Of Tailing Ponds and Edible Forests, or, Going Out in the Field in Northern Ontario

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This is the fourth in a series called “Get Outside!” about field trips and teaching environmental history outside the classroom.

I stood on a hillside with a group of students and our local guide, looking down at a clear pond. “What lives in that pond?” asked one student.

“Nothing,” our guide replied.

“I saw a beaver just now,” another student commented.

“Huh. Weird,” our guide said, “I’m pretty sure nothing lives in that pond. The tailings killed everything off.”[1]

Field trips can really mess with your pre-conceived ideas. In this case, our guide was messing with my carefully cultivated scholarly skepticism of environmental disasters. Cobalt is a lovely, historic town full of gracious people. But the ore sought by miners in the early 20th century silver boom was close to the surface. It could be accessed by individuals, who, we were told, blasted the surface with high pressure hoses, and by small mining companies, who dumped tailings on the ground and in Cobalt Lake. Chain-link fences surround areas where the ground is in danger of collapse, destabilized by mining activities close to the surface. Our guide told us a story: a police officer responding to a call parked his car outside a house. When he came back out the car was gone, swallowed up by the earth.

All of this makes for fascinating history, by the way; Cobalt is well worth a visit.

My class field trip to Cobalt was part of my 2nd-year environmental history course, focused on resource use and means of survival in Canada. I was asked to describe this trip in one word. I’d pick “shocking.” It is only one of many such trips I’ve done; I’ve now committed myself to some sort of field activity in each of my environmental history classes. Why do I do this? As Claire Campbell put it in the introduction to this series, environmental history is about situating students in nature. So it makes sense to get outside. Also: I teach in northern Ontario, at Nipissing University. On my way down the hill from campus I pass through a forest that stretches north to the James Bay coast. Many of my students are from small, rural towns, but others have lived essentially suburban lives. I want to show them other ways of living. We are also minutes from the Mattawa River and Lake Nipissing, part of the trunk line that once connected Montreal to a continent-spanning fur highway, and an hour from the spot where Premier Bob Rae and a group of environmentalists and members of the Teme-Augama community were arrested for resisting logging in the nineties. Not showing my students some of these things seems perverse.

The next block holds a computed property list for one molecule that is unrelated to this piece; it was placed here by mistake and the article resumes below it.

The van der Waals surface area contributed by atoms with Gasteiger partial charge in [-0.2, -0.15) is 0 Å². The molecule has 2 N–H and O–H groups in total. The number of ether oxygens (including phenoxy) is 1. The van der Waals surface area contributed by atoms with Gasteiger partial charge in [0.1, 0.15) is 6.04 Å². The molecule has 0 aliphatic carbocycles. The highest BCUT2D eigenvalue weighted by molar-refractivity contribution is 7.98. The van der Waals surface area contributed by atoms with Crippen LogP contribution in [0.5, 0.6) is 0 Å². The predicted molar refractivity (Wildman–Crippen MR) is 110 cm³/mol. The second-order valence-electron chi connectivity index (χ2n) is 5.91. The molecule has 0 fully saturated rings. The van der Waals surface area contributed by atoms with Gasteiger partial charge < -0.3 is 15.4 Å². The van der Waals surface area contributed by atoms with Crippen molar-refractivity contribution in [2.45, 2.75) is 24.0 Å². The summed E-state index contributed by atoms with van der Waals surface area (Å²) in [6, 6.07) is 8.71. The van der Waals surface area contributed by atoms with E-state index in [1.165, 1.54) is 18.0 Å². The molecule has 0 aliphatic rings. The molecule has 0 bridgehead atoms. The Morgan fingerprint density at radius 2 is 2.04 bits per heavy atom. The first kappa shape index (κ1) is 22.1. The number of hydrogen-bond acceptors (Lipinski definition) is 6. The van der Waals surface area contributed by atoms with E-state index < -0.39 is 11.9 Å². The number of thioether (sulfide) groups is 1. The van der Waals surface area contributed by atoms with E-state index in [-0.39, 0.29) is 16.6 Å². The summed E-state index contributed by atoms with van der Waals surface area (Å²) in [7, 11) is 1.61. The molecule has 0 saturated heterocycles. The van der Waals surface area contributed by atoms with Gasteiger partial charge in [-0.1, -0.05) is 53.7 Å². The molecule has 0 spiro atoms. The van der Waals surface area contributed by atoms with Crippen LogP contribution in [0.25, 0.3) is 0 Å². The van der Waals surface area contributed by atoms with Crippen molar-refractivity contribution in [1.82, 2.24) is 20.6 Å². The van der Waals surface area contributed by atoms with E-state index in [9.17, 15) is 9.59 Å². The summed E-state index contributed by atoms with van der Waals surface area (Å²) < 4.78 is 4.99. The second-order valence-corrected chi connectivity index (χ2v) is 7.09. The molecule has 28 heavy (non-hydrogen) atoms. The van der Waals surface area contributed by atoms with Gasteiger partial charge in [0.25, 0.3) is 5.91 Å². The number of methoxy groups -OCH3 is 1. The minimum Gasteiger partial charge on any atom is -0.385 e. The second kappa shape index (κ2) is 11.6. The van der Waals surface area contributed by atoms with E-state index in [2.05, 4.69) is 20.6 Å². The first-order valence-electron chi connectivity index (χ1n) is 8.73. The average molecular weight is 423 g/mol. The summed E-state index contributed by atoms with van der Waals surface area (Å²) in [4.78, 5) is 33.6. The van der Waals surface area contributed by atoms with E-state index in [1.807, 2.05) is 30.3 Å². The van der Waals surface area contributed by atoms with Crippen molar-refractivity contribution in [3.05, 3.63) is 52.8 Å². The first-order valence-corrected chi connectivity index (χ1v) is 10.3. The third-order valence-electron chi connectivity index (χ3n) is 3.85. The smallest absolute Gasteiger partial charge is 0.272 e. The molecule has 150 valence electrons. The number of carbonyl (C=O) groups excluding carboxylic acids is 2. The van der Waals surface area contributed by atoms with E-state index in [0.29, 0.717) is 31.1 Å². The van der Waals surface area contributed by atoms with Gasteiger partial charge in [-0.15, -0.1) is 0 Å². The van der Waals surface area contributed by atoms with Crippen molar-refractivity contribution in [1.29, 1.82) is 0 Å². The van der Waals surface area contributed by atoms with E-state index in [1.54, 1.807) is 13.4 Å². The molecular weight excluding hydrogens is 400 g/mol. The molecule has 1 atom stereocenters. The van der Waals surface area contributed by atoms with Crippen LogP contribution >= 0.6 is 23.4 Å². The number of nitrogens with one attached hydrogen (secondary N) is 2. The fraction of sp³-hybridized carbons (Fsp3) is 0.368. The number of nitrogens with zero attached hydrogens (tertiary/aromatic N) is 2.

My other introductory environmental history class focuses on Canadian environmentalism and environmental thought from the late nineteenth-century. That group has twice been drawn north to the town of Temagami. Here our guide has been local fishing lodge owner Doug Adams. Doug gives us his own take on how provincial licensing of wolf hunters has reshaped the local ecology, harming his business. He also takes us out into the White Bear forest, preserved by the community in the face of the threat of logging and named for the last chief of the Teme-Augama before colonization. There he shows students things they can eat in the woods. I get comments like “I didn’t know people still lived like this!” This is a good opportunity to discuss the role of conservation regulations in commodifying nature; Doug’s main business (I assume) is his lodge. It’s not really possible to live off your own hunting and fishing in the way some students imagine him doing.